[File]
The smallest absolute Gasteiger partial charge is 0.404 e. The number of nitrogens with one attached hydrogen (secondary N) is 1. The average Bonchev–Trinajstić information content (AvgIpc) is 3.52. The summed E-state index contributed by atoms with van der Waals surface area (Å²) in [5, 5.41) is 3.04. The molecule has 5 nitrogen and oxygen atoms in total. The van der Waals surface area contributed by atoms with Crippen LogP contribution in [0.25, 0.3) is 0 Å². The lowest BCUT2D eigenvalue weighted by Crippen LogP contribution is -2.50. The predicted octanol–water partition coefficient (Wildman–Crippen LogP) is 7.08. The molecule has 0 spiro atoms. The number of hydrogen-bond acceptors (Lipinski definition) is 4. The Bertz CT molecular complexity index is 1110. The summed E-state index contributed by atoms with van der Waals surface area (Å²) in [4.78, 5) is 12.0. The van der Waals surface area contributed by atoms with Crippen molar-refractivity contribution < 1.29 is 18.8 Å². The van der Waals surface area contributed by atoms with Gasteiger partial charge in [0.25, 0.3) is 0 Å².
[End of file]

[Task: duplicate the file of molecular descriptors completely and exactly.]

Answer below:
The smallest absolute Gasteiger partial charge is 0.404 e. The number of nitrogens with one attached hydrogen (secondary N) is 1. The average Bonchev–Trinajstić information content (AvgIpc) is 3.52. The summed E-state index contributed by atoms with van der Waals surface area (Å²) in [5, 5.41) is 3.04. The molecule has 5 nitrogen and oxygen atoms in total. The van der Waals surface area contributed by atoms with Crippen LogP contribution in [0.25, 0.3) is 0 Å². The lowest BCUT2D eigenvalue weighted by Crippen LogP contribution is -2.50. The predicted octanol–water partition coefficient (Wildman–Crippen LogP) is 7.08. The molecule has 0 spiro atoms. The number of hydrogen-bond acceptors (Lipinski definition) is 4. The Bertz CT molecular complexity index is 1110. The summed E-state index contributed by atoms with van der Waals surface area (Å²) in [4.78, 5) is 12.0. The van der Waals surface area contributed by atoms with Crippen molar-refractivity contribution < 1.29 is 18.8 Å². The van der Waals surface area contributed by atoms with Gasteiger partial charge in [0.25, 0.3) is 0 Å².